Martin Sorrel’s marketing firm WPP revises restrictions on alcohol in the office
The days of Mad Men are coming to an end, as one of the world’s most powerful marketing firms has revised its policy on alcohol in the office.
Executives at global ad agency group WPP sent a memo to staff reminding them of the changes to the firm’s code of practice on drinking in his agencies’ offices last week.
Drinking on the job is now against company policy, according to the note seen by trade publication PR Week, which said that “no drinks trolleys should be provided nor alcohol consumed at desks or in work areas.”
WPP which lists 406 individual companies on its website, also encouraged agencies to limit alcohol to designated areas such as dining rooms, lounges and on-site bars.
It also wants to limit daily boozing times to “generally no more than two hours” after work.
The updated policy said that food, water and non-alcoholic drinks should still be available to all staff within the WPP portfolio.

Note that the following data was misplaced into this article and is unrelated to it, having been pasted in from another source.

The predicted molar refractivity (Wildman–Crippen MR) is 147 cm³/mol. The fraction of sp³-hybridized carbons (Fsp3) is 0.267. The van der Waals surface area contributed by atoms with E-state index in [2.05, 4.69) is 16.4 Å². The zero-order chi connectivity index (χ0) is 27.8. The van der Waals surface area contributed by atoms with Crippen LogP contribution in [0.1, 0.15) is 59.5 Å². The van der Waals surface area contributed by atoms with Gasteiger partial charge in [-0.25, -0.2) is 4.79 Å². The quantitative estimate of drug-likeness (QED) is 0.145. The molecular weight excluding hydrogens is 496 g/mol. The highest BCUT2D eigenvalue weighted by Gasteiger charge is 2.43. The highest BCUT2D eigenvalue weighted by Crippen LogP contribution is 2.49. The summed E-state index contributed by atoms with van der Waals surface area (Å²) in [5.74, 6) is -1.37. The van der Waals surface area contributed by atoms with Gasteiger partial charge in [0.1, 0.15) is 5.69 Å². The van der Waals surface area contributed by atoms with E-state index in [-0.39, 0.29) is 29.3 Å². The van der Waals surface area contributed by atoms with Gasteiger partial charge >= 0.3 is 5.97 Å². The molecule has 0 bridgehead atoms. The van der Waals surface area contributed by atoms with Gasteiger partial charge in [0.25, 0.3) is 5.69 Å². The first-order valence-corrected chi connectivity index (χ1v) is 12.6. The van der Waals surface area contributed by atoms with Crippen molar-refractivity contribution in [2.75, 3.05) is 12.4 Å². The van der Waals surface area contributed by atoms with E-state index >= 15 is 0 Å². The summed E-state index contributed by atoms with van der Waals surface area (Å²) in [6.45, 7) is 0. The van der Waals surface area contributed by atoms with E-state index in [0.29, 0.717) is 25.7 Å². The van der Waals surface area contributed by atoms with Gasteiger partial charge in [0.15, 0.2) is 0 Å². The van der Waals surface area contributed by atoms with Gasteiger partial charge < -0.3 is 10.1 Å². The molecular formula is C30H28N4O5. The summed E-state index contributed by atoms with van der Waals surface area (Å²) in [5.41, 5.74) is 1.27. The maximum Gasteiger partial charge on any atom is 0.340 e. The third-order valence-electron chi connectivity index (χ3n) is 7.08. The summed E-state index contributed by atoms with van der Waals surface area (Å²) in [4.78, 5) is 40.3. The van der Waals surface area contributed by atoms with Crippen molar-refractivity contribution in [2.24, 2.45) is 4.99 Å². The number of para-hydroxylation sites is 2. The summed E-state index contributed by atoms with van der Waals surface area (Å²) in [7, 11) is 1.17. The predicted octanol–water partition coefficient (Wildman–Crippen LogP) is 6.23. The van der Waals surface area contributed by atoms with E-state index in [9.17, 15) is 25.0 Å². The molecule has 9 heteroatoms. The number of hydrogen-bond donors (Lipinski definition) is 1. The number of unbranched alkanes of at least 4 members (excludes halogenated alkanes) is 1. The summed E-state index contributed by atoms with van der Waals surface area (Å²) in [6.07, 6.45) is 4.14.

WPP is also seeking to crackdown on peer pressure in the office, as the note added that employees should respect their colleagues decision if they would prefer not to drink.
Individual firms should also be able to provide safe transport for staff who are “impaired”, as well as restrict the service of alcohol to employees under the legal drinking age.
The crackdown on office drinks comes as Martin Sorrell’s 33-year tenure at the firm — a company he launched in 1971 and built into a £15 billion global powerhouse — is under threat as WPP investigates allegations of personal misconduct against him.
Last week, WPP announced that it had appointed legal firm WilmerHale as independent counsel to investigate an allegation of personal misconduct against the chief executive.
Sorrrell strongly denies any allegations, but told reporters he “recognises that the company has to investigate it.”
Sorrell said: “I understand that this process will be completed shortly. Obviously, I shall play no part in the management of the investigation underway,” according to the Guardian.
A source familiar with the memo said that the note is unrelated to the ongoing investigation.